Indeed, the Court of Appeal, in its wisdom did not remit the case for retrial nor counsel for the appellant sought any order to that effect before the appellate court. The Court Appeal allowed the appeal and gave a judgment, the final one in favour of the appellant. Had such retrial been legally proper as sought by Mr. Derjacques before this Court in the present petition and especially, when the Appellate Court felt that no injustice should be done to the minor children and their mother, it ought to have ordered a retrial. However, it did not and could not do so for obvious reasons. As rightly pointed out by the Appellate Court in its judgment, no material damage was alleged to have been suffered and none was claimed or pleaded by or on behalf of any plaintiff, and an award therefore, would be ultra petita. In fact, no Court can formulate a case for a party in the name of ordering a new trial or in the interest of justice. In fact, the Respondent herein had accepted liability from the beginning and the only issue before the trial Court was the assessment of moral damages and the trial court accordingly as per pleadings and based on the evidence on record awarded Rs 77, 000 as damages. Overruling the sum awarded, the Court of Appeal finally settled it at Rs152, 500.Therefore, there cannot be, in law a “Petition” arising out of a matter which has already been given finality by the Court of Appeal - the final Court - and thus it has become a matter of res judicata. Hence, the instant petition is not maintainable in law   and so I find.

                     Besides, the present petition has been filed on the ground that no claims were made in the original civil suit on behalf of the said two minor children of the deceased and that no claim was made on behalf of the common-law wife for the loss of maintenance upon the death of her husband. Now, the petitioner is obviously, attempting to reopen the suit to formulate a new case for fresh claims, which were omitted presumably, through inadvertence on the part of counsel, who represented the plaintiffs. This petition in effect has no legal basis to sustain itself. Therefore, this Court in my considered view cannot entertain this petition.

                     The Court of Appeal has observed in paragraph[8] of its judgment that the Counsel for the two minor children and their mother should consider filing another action for personal moral suffering of children and loss of maintenance. Since it was not specifically pleaded in the plaint and not claimed in the original suit, the trial judge could not make any award to them under those heads. Although, the Court of Appeal has clearly indicated in its judgment to file another action, I fail to understand how the counsel can now come before this Court seeking a new trial, whereby impliedly calling upon this Court to set aside the final judgment of the Court of Appeal and order a new trial in this matter.

                     Be that that as it may. To my mind, the observations of the Court of Appeal in its judgment hereinbefore mentioned, are mere obiter dicta and cannot form any legal basis for a new trial. The Court of Appeal has stated in unequivocal terms that the claimants herein ought to file another fresh action. Fresh action means that the petitioners have to file a fresh plaint with necessary pleadings and evidence. As rightly submitted by Mr. Jayaraj, learned counsel for the defendants, the petitioners are now attempting to convert an obiter dictum into a cause of action in the thin disguise of seeking an order for a new trial. This attempt, in my view, should never be encouraged.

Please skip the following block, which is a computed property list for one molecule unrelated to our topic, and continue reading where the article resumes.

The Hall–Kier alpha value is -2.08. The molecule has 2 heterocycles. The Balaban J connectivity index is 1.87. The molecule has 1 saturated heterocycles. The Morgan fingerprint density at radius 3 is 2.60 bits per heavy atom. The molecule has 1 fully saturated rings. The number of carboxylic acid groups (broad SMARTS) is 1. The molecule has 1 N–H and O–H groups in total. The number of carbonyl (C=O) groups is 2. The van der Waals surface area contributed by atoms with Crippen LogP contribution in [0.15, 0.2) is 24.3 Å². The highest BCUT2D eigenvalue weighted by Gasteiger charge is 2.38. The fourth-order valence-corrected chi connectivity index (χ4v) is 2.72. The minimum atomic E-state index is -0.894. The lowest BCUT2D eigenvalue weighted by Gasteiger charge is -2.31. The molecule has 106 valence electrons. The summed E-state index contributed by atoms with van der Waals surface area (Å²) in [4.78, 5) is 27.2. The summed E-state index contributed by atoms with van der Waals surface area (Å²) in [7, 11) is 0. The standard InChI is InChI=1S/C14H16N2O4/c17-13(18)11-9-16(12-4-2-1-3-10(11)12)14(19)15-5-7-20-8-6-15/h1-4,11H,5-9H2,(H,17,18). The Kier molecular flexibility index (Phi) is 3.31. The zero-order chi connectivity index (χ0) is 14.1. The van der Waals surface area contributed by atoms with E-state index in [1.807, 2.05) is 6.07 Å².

Before, I conclude I must observe that it is true as canvassed by Mr. Derjacques, learned counsel for the petitioners, under Section 194 (c) of the SCCP anew trial may be granted on the application of either party to the suit when it appears to the court to be necessary for the ends of justice. Obviously, this phrase “necessary for the ends of justice” germinates from the inherent power of the Civil Court to do justice in deserving cases. Indeed, Section 194(c) of the Code provides for the saving of the inherent power of the Court in order to meet the “ends of justice”. However, this phrase is nowhere defined in the Code. In order to find the practical meaning of this phrase, one needs to look into the various case laws. For instance, it was held by the Supreme Court in Naiken Vs Pillay (1968) No: 9 SLR that as a matter of general principle a new trial ought not to be granted except in very special circumstances, where the applicant has failed to exercise a right of appeal that was open to him. However, in the instant case, the petitioners did exercise their right of appeal, succeeded and got final judgment in their favour from the competent Court.

                      In fact, the scope of the Section 194 (c) is frequently misunderstood and various applications are being made before our Courts under this section which does not fall within its purview. It is truism that the inherent powers of the Court are very wide. They are not in any way controlled by the provisions of the Code. They are in addition to the powers specifically conferred on the Court by the Procedure Code. The Courts are free to exercise them. The only limitation put on the exercise of the inherent power is that when exercised they are not in conflict or inconsistent with what has been expressly provided for in the Code or where specific provision does not meet the necessities of the case. In any event, the inherent powers of the Court cannot be invoked in order to cut across the powers of the Appellate Court, which has given its final judgment in this matter. This power can be invoked only to supplement the provisions of the Code and not to override or render the judgment of the Court of Appeal ineffective or to formulate a new case for a party, who omitted to make out his case at the Court of first instance.

                      As a man of the world, I share the concern of Mr. Derjacques that interest of the minor children may be jeopardized if a new trial is not ordered due to legal technicality in this matter; however, as a judge I have to state that in the long run the “Rule of Law” would be jeopardized still more, if our Courts make laws for themselves in the name of equity or justice using those fancy phrases such as “in the interest of justice” or “for the ends of justice” and the like.

                      For the reasons stated hereinbefore, I decline to order a new trial in this matter. The petition is therefore, dismissed accordingly. No orders made as to costs.

 

 

 

………………………….

D. Karunakaran

Judge

Dated this 27th Day of March 2013